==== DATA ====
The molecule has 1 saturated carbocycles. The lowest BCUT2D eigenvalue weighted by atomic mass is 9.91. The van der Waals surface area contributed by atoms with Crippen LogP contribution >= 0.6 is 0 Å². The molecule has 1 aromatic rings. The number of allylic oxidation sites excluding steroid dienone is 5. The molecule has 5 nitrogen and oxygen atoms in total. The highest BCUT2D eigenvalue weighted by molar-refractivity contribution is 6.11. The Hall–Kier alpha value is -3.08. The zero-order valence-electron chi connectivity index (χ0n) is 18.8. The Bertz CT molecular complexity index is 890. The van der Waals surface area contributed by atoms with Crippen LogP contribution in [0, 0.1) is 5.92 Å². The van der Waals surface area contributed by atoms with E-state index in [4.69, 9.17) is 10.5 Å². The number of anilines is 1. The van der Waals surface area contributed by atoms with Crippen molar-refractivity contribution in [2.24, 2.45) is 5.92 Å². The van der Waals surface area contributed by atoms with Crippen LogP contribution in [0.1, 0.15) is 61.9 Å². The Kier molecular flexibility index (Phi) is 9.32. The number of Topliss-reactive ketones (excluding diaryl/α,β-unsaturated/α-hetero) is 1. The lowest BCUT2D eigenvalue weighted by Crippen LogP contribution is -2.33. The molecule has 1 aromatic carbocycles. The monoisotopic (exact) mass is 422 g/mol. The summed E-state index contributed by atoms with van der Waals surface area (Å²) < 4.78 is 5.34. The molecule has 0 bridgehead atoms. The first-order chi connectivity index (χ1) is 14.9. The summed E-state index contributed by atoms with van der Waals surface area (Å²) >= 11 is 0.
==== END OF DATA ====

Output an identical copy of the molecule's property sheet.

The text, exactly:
The molecule has 1 saturated carbocycles. The lowest BCUT2D eigenvalue weighted by atomic mass is 9.91. The van der Waals surface area contributed by atoms with Crippen LogP contribution >= 0.6 is 0 Å². The molecule has 1 aromatic rings. The number of allylic oxidation sites excluding steroid dienone is 5. The molecule has 5 nitrogen and oxygen atoms in total. The highest BCUT2D eigenvalue weighted by molar-refractivity contribution is 6.11. The Hall–Kier alpha value is -3.08. The zero-order valence-electron chi connectivity index (χ0n) is 18.8. The Bertz CT molecular complexity index is 890. The van der Waals surface area contributed by atoms with Crippen LogP contribution in [0, 0.1) is 5.92 Å². The van der Waals surface area contributed by atoms with E-state index in [4.69, 9.17) is 10.5 Å². The number of anilines is 1. The van der Waals surface area contributed by atoms with Crippen molar-refractivity contribution in [2.24, 2.45) is 5.92 Å². The van der Waals surface area contributed by atoms with Crippen LogP contribution in [0.1, 0.15) is 61.9 Å². The Kier molecular flexibility index (Phi) is 9.32. The number of Topliss-reactive ketones (excluding diaryl/α,β-unsaturated/α-hetero) is 1. The lowest BCUT2D eigenvalue weighted by Crippen LogP contribution is -2.33. The molecule has 1 aromatic carbocycles. The monoisotopic (exact) mass is 422 g/mol. The summed E-state index contributed by atoms with van der Waals surface area (Å²) < 4.78 is 5.34. The molecule has 0 bridgehead atoms. The first-order chi connectivity index (χ1) is 14.9. The summed E-state index contributed by atoms with van der Waals surface area (Å²) >= 11 is 0.